I'm busy teaching myself all about the Apple II and starting off with a ProDOS ROM image written by Terence Boldt
Looking at the STARTUP code in CiderPress, it uses Applesoft to print a menu and then loads a game depending on which key you press.
I've worked out most of the simple basic commands but what is stumping me is how is the game actually loaded.
I would think there should be something like LOAD game?
The code reads the key pressed and sets a variable GAME = 0 to 26 (Depending on which key is pressed) Then the below routing is run.
400 DIM PREFIX$(26)
420 FOR X = 0 TO 25
430 READ PREFIX$(X)
440 NEXT X
500 DIM EXEC$(26)
510 FOR X = 0 TO 25
520 READ EXEC$(X)
530 NEXT X
What exaclty does this do? Looking at the applesoft commands it allocates an array of size 26 and then reads the array. What happens when it's read. Where is it read to?
After that it prints executing game to the screen, and then
1000 DATA "BC.QUEST"
1001 DATA "BOLO"
1002 DATA "BRUCE.LEE"
and continues listing each game.
How exactly does that load/run the game you have selected?
If it helps, here is a link to the .po file:
Great project to start with. Quite fond of it myself.
Off the top of my head it uses the variable and runs BRUN on the DATA path specified, but I haven't really torn into the code of his menu itself.
I have been working on a separate ROM image for II+ which is a whole topic in and of itself; I hope someone here is more familiar with how Terrence's menu is coded and can more specifically answer your question.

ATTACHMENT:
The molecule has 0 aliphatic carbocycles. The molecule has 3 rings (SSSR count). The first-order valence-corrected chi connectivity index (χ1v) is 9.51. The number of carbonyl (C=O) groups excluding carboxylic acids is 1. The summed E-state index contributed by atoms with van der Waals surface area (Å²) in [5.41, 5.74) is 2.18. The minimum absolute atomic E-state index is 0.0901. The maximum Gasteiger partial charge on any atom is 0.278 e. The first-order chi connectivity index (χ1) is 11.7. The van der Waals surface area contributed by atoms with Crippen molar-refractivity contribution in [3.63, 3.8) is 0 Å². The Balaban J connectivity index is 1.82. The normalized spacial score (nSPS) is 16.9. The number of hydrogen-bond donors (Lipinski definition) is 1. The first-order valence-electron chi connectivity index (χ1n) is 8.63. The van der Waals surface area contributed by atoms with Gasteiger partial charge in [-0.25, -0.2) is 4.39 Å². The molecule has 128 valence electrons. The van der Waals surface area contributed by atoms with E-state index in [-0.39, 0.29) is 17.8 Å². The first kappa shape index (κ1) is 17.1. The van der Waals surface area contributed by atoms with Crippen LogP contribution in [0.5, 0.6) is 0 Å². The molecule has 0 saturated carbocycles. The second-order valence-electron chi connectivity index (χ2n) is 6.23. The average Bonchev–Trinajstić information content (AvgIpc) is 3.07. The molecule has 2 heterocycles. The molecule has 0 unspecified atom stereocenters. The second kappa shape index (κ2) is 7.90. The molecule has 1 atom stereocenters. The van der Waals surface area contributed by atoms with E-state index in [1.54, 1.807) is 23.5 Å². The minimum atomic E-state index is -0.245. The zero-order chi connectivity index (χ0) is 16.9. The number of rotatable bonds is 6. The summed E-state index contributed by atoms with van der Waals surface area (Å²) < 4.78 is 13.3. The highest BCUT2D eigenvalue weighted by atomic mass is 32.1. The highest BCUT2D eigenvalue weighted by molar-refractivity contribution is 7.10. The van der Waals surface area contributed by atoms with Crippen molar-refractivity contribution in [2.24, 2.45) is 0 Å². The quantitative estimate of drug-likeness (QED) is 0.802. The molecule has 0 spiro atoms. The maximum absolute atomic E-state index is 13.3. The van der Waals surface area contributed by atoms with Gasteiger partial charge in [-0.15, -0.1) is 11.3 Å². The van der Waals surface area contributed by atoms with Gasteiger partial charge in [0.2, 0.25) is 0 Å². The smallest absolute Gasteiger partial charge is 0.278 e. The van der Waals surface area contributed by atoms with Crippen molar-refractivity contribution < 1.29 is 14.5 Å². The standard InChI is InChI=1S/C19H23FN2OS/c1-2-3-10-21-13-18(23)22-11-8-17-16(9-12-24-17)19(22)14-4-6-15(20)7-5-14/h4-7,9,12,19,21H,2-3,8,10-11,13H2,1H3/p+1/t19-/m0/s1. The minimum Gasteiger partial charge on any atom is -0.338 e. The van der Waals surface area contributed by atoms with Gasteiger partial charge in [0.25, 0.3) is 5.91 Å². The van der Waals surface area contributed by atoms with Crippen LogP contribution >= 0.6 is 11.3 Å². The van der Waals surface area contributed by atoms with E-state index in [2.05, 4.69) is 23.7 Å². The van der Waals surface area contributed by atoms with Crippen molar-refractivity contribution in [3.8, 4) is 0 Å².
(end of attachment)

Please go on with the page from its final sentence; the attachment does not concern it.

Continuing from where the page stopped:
Looks like I missed this important bit out (On second thoughts this is just printing to the screen?)
I don't see any BRUN commands in the code.
The first part of the program populates two string arrays with the DATA statements below it. One array holds the prefix or directory to each game and the second holds an EXEC command that is used to execute the corresponding program from the "disk." Line 610 is where this command is executed causing the appropriate program to launch. You'll find the BRUN (or possibly the ProDOS "-") command in many of those EXEC strings. The EXEC command basically just emulates typing commands from the keyboard.
Thanks. the bit I was missing is the CHR(4) which is DOS command escape prefix. I thought it was just printing to the screen.
I think I"m following now:
READ PREFIX$(0) - reads the DATA from 1000
READ PREFIX$(1) - would then read the next data statement at 1001
Wow, very different to modern programming :)
It's not helping that I"m trying to compare it to Visual Basic!
Yeah, you need to get your head out of "C" and even VB.
Microsoft derived BASIC is a different animal altogether, but it did put programming power into the hands of the common person.
Even mere mortals could learn to write meaninful computer programs (we didn't call it "code" in the 80s) thanks to computers like the Apple II, the Commodore PET, C64 and of course, BASIC.
I'm not a professional coder, programmer or even a highly trained amateur. But when I spend days working out some vintage computer programming and then try to switch my mindset to something modern like Arduino "C" it sometimes seems like the most @#$%-ed up programming langugage ever devised (C, that is). Whoever thought camel-case was a neat idea should be drawn, quartered and fed to the pigs.
Yep, the dash is my favorite ProDOS command. If you have a program called foo then -foo just executes it. You don't have to care if it's written in Basic or it's binary, like you do when using RUN and BRUN.
Otherwise for anyone who is a modern programmer I would recommend going through this tutorial (takes about an hour or two to go thorugh and understand it):
Also you can copy any of the example programs and <Shift><Insert> them directly into AppleWin.